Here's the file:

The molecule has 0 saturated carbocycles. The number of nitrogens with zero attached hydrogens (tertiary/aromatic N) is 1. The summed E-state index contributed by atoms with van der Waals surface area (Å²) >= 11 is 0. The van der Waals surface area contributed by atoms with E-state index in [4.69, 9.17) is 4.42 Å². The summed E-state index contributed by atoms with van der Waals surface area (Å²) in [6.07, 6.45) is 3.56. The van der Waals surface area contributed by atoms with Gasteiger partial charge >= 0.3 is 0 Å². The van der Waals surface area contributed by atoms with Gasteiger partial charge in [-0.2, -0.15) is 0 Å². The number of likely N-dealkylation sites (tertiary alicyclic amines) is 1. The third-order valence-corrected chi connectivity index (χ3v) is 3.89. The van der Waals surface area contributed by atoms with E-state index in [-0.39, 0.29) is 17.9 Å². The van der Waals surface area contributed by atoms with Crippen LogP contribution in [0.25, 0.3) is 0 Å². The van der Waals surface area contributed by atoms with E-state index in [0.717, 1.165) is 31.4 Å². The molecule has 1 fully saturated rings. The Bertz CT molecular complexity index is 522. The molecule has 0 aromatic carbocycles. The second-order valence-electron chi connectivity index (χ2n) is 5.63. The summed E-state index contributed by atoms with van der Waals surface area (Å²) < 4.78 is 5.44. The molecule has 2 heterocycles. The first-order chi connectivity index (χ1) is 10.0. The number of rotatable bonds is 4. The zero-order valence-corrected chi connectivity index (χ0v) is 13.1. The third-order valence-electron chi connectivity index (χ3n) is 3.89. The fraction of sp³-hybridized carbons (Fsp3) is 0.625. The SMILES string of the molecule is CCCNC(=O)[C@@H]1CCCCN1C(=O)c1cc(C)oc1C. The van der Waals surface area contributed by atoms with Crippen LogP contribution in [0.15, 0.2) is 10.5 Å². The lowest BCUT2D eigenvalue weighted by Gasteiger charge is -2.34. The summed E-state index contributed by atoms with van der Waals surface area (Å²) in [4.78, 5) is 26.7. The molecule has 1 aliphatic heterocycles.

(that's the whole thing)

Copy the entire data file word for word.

The molecule has 0 saturated carbocycles. The number of nitrogens with zero attached hydrogens (tertiary/aromatic N) is 1. The summed E-state index contributed by atoms with van der Waals surface area (Å²) >= 11 is 0. The van der Waals surface area contributed by atoms with E-state index in [4.69, 9.17) is 4.42 Å². The summed E-state index contributed by atoms with van der Waals surface area (Å²) in [6.07, 6.45) is 3.56. The van der Waals surface area contributed by atoms with Gasteiger partial charge >= 0.3 is 0 Å². The van der Waals surface area contributed by atoms with Gasteiger partial charge in [-0.2, -0.15) is 0 Å². The number of likely N-dealkylation sites (tertiary alicyclic amines) is 1. The third-order valence-corrected chi connectivity index (χ3v) is 3.89. The van der Waals surface area contributed by atoms with E-state index in [-0.39, 0.29) is 17.9 Å². The van der Waals surface area contributed by atoms with Crippen LogP contribution in [0.25, 0.3) is 0 Å². The van der Waals surface area contributed by atoms with E-state index in [0.717, 1.165) is 31.4 Å². The molecule has 1 fully saturated rings. The Bertz CT molecular complexity index is 522. The molecule has 0 aromatic carbocycles. The second-order valence-electron chi connectivity index (χ2n) is 5.63. The summed E-state index contributed by atoms with van der Waals surface area (Å²) < 4.78 is 5.44. The molecule has 2 heterocycles. The first-order chi connectivity index (χ1) is 10.0. The number of rotatable bonds is 4. The zero-order valence-corrected chi connectivity index (χ0v) is 13.1. The third-order valence-electron chi connectivity index (χ3n) is 3.89. The fraction of sp³-hybridized carbons (Fsp3) is 0.625. The SMILES string of the molecule is CCCNC(=O)[C@@H]1CCCCN1C(=O)c1cc(C)oc1C. The van der Waals surface area contributed by atoms with Crippen LogP contribution in [0.15, 0.2) is 10.5 Å². The lowest BCUT2D eigenvalue weighted by Gasteiger charge is -2.34. The summed E-state index contributed by atoms with van der Waals surface area (Å²) in [4.78, 5) is 26.7. The molecule has 1 aliphatic heterocycles.